CAMERISTUS, celebrated physician of Paris under Louis Philippe; the Ballanche of medicine and one of the defenders of the abstract doctrines of Van Helmont; chief of the "Vitalists" opposed to Brisset who headed the "Organists." He as well as Brisset was called in consultation regarding a very serious malady afflicting Raphael de Valentin. [The Magic Skin.]
CAMPS (Octave de), lover then husband of Mme. Firmiani. She made him restore the entire fortune of a family named Bourgneuf, ruined in a lawsuit by Octave's father, thus reducing him to the necessity of making a living by teaching mathematics. He was only twenty-two years old when he met Mme. Firmiani. He married her first at Gretna Green. The marriage at Paris took place in 1824 or 1825. Before marriage, Octave de Camps lived on rue de l'Observance. He was a descendant of the famous Abbe de Camps, so well known among bookmen and savants. [Madame Firmiani.] Octave de Camps reappears as an ironmaster, during the reign of Louis Philippe. At this time he rarely resided at Paris. [The Member for Arcis.]
CAMPS (Madame Octave de), nee Cadignan; niece of the old Prince de Cadignan; cousin of the Duc de Maufrigneuse. In 1813, at the age of sixteen, she married M. Firmiani, receiver-general in the department of Montenotte. M. Firmiani died in Greece about 1822, and she became Mme. de Camps in 1824 or 1825. At this time she dwelt on rue du Bac and had entree into the home of Princesse de Blamont-Chauvry, the oracle of Faubourg Saint-Germain. An accomplished and excellent lady, loved even by her rivals, the Duchesse de Maufrigneuse, her cousin, Mme. de Macumer--Louise de Chaulieu--and the Marquise d'Espard. [Madame Firmiani.] She welcomed and protected Mme. Xavier Rabourdin. [The Government Clerks.] At the close of 1824 she gave a ball where Charles de Vandenesse made the acquaintance of Mme. d'Aiglemont whose lover he became. [A Woman of Thirty.] In 1834 Mme. Octave de Camps tried to check the slanders going the rounds at the expense of Mme. Felix de Vandenesse, who had compromised herself somewhat on account of the poet Nathan; and Mme. de Camps gave the young woman some good advice. [A Daughter of Eve.] On another occasion she gave exceedingly good counsel to Mme. de l'Estorade, who was afraid of being smitten with Sallenauve. [The Member for Arcis.] Mme. Firmiani, "that was," shared her time between Paris and the furnaces of M. de Camps; but she gave the latter much the preference--at least so said one of her intimate friends, Mme. de l'Estorade. [The Member for Arcis.]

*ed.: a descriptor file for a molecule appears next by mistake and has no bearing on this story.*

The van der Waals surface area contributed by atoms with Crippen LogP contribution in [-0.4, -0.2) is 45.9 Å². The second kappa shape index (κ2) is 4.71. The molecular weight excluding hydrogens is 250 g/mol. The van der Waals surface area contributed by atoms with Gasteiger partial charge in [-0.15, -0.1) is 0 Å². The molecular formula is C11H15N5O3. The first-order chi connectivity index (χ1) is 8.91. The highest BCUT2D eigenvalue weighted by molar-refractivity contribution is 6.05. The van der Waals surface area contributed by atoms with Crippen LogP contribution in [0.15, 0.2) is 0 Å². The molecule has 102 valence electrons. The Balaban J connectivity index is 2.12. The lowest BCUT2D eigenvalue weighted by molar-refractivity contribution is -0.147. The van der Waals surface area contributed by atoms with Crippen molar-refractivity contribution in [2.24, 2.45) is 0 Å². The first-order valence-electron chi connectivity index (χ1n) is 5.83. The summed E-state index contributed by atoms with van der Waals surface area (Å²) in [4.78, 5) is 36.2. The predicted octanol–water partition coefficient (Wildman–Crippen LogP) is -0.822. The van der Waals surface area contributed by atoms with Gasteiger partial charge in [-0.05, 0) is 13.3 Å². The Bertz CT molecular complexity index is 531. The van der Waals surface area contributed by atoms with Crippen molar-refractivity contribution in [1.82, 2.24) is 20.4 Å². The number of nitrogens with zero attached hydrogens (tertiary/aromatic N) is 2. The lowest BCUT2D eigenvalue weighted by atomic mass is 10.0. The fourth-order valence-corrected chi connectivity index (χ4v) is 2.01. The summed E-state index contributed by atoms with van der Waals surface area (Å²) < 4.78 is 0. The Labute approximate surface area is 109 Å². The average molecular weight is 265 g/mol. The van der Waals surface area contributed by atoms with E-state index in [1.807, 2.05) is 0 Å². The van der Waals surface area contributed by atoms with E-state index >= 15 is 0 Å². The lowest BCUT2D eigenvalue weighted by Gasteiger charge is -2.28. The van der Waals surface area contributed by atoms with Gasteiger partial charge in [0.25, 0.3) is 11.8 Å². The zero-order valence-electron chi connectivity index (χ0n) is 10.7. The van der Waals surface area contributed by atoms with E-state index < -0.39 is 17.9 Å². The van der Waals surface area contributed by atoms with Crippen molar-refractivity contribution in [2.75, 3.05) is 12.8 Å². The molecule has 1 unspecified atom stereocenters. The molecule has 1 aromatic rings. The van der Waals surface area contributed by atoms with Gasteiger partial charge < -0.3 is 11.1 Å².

CAMUSET, one of Bourignard's assumed names.
CAMUSOT, silk-merchant, rue des Bourdonnais, Paris, under the Restoration. Born in 1765. Son-in-law and successor of Cardot, whose eldest daughter he had married. At that time he was a widower, his first wife being a Demoiselle Pons, sole heiress of the celebrated Pons family, embroiderers to the Court during the Empire. About 1834 Camusot retired from business, and became a member of the Manufacturers' Council, deputy, peer of France and baron. He had four children. In 1821-1822 he maintained Coralie, who became so violently enamored of Lucien de Rubempre. Although she abandoned him for Lucien, he promised the poet, after the actress' death, that he would purchase for her a permanent plot in the cemetery of Pere-Lachaise. [A Distinguished Provincial at Paris. A Bachelor's Establishment. Cousin Pons.] Later he was intimate with Fanny Beaupre for some time. [The Muse of the Department.] He and his wife were present at Cesar Birotteau's big ball in December, 1818; he was also chosen commissary- judge of the perfumer's bankruptcy, instead of Gobenheim-Keller, who was first designated. [Cesar Birotteau.] He had dealings with the Guillaumes, clothing merchants, rue Saint-Denis. [At the Sign of the Cat and Racket.]